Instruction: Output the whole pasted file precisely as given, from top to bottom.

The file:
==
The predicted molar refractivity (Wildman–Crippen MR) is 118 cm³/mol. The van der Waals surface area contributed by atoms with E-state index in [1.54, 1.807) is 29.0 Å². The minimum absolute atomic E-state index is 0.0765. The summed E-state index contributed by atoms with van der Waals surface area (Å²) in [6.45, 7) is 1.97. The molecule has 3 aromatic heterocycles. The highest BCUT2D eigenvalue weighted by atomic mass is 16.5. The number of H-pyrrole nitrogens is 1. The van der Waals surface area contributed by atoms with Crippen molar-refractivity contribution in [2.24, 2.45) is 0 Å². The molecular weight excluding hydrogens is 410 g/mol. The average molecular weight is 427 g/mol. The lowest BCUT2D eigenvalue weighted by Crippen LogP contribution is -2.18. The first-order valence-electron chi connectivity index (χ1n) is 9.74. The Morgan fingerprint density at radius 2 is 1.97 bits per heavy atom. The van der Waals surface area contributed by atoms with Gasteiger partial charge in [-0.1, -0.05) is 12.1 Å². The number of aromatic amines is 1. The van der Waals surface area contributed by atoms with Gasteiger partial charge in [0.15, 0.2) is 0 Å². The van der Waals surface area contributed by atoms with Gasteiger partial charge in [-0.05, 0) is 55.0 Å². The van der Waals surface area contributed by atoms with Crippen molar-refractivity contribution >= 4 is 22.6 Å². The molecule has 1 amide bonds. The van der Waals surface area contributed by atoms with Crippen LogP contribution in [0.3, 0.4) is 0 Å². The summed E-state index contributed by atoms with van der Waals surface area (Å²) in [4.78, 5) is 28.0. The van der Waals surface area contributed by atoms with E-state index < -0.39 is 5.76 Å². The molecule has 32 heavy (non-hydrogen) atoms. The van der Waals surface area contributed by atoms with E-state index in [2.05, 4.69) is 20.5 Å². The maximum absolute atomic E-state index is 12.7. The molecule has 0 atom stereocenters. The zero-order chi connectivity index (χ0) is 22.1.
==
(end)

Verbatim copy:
The predicted molar refractivity (Wildman–Crippen MR) is 118 cm³/mol. The van der Waals surface area contributed by atoms with E-state index in [1.54, 1.807) is 29.0 Å². The minimum absolute atomic E-state index is 0.0765. The summed E-state index contributed by atoms with van der Waals surface area (Å²) in [6.45, 7) is 1.97. The molecule has 3 aromatic heterocycles. The highest BCUT2D eigenvalue weighted by atomic mass is 16.5. The number of H-pyrrole nitrogens is 1. The van der Waals surface area contributed by atoms with Crippen molar-refractivity contribution in [2.24, 2.45) is 0 Å². The molecular weight excluding hydrogens is 410 g/mol. The average molecular weight is 427 g/mol. The lowest BCUT2D eigenvalue weighted by Crippen LogP contribution is -2.18. The first-order valence-electron chi connectivity index (χ1n) is 9.74. The Morgan fingerprint density at radius 2 is 1.97 bits per heavy atom. The van der Waals surface area contributed by atoms with Gasteiger partial charge in [-0.1, -0.05) is 12.1 Å². The number of aromatic amines is 1. The van der Waals surface area contributed by atoms with Gasteiger partial charge in [0.15, 0.2) is 0 Å². The van der Waals surface area contributed by atoms with Gasteiger partial charge in [-0.05, 0) is 55.0 Å². The van der Waals surface area contributed by atoms with Crippen molar-refractivity contribution >= 4 is 22.6 Å². The molecule has 1 amide bonds. The van der Waals surface area contributed by atoms with Crippen LogP contribution in [0.3, 0.4) is 0 Å². The summed E-state index contributed by atoms with van der Waals surface area (Å²) in [4.78, 5) is 28.0. The van der Waals surface area contributed by atoms with E-state index < -0.39 is 5.76 Å². The molecule has 32 heavy (non-hydrogen) atoms. The van der Waals surface area contributed by atoms with E-state index in [2.05, 4.69) is 20.5 Å². The maximum absolute atomic E-state index is 12.7. The molecule has 0 atom stereocenters. The zero-order chi connectivity index (χ0) is 22.1.